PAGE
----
International work experience is increasingly becoming a factor that could set one candidate apart from the rest for promotion, according to Financial Services leaders surveyed by specialist recruitment firm, Robert Half.
The study found that 93% of Hong Kong-based Financial Services leaders believe international work experience improves an employee’s chance for promotion, as well as provide several other benefits, including global market understanding and improved work ethic. This was in line with responses from the wider Asia Pacific region where 92% of those polled said working abroad would improve promotion prospects.
In addition, more than 80% of respondents polled in Hong Kong said that secondments were offered in their organisation, albeit not to all employees. Some 39% of respondents said secondments were available depending on the specific requirements of the role or company, while 28% said it depended on the individual employee.
Despite the benefits, the survey found that on average only 11% of financial services professionals in Hong Kong would take advantage of international assignments during their career.
This figure was slightly higher for other parts of Asia Pacific. Australia, for example, had the highest average figure for any country in the survey. 16% of
Australia employees would travel abroad for an overseas secondment during their career, while 13% of Singapore employees were expected to partake in an international assignment.
“The cost of relocation could be one of the main concerns with international assignments. Companies may also be concerned about an employee’s lack of knowledge of local practices,” says Pallavi Anand, Director, Robert Half in Hong Kong.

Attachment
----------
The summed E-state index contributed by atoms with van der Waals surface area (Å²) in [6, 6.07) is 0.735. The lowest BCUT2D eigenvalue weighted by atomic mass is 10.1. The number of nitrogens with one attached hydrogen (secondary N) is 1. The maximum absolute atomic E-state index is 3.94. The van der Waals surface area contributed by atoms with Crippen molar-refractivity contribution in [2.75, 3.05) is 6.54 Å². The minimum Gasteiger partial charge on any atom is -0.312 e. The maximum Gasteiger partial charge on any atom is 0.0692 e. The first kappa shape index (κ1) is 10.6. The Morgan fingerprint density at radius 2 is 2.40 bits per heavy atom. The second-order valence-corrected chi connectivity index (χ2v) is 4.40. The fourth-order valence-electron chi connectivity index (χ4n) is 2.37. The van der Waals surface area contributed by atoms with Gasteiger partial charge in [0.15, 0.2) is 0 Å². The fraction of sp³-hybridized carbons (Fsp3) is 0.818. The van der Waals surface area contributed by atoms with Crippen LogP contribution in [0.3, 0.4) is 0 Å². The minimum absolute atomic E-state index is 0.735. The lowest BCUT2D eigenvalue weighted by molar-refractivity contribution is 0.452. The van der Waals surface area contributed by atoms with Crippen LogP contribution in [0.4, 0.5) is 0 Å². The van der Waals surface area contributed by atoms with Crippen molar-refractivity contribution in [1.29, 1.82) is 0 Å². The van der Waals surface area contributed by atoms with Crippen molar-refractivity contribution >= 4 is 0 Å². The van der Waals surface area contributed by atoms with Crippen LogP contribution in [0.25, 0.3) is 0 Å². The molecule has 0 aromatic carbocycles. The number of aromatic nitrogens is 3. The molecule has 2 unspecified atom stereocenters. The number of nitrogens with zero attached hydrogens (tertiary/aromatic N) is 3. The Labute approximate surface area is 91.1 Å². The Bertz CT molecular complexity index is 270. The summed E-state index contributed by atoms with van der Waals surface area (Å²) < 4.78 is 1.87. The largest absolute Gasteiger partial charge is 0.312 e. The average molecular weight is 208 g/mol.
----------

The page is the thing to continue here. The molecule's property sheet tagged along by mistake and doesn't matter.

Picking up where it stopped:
Companies who offer secondments to employees gain numerous benefits from the sharing of experience and best practices.
When asked to describe the top three benefits of working overseas, nearly half (49%) of the Financial Services leaders said international experience improves communication and linguistic ability (49%), followed by commercial understanding (45%) and global market understanding (42%).
“Affording employees’ international opportunities and offering challenging assignments where they are enabled to develop, grow and succeed will help companies to retain talented staff. Over the longer-term, companies will need people with international perspectives and skills to keep their global businesses going,“ adds Anand.
Anand also recommends the following tips and insights on providing global opportunities for staff members:
The opportunity for overseas experience can be a selling point. Companies that offer overseas secondments should promote this to attract the best talent. Employers need to keep in mind that they are not just competing with other potential employers in Hong Kong – the quest to attract and retain talent is a global one.
Look overseas to fill vacancies. If a suitable candidate does not exist in one country, the search can be widened to neighbouring countries or even to other continents. Bringing in recruits from other countries does more than just fill the job – it can provide new ideas and energy to a team. An international hire is certainly preferable to putting the wrong person in the chair, or even worse, leaving the chair vacant.
Develop a system of regular overseas secondments. Overseas assignments help companies share knowledge and best practices across different locations. To obtain the maximum benefit of this skills sharing, companies should consider developing a system of regular secondment opportunities designed to raise standards across the organisation.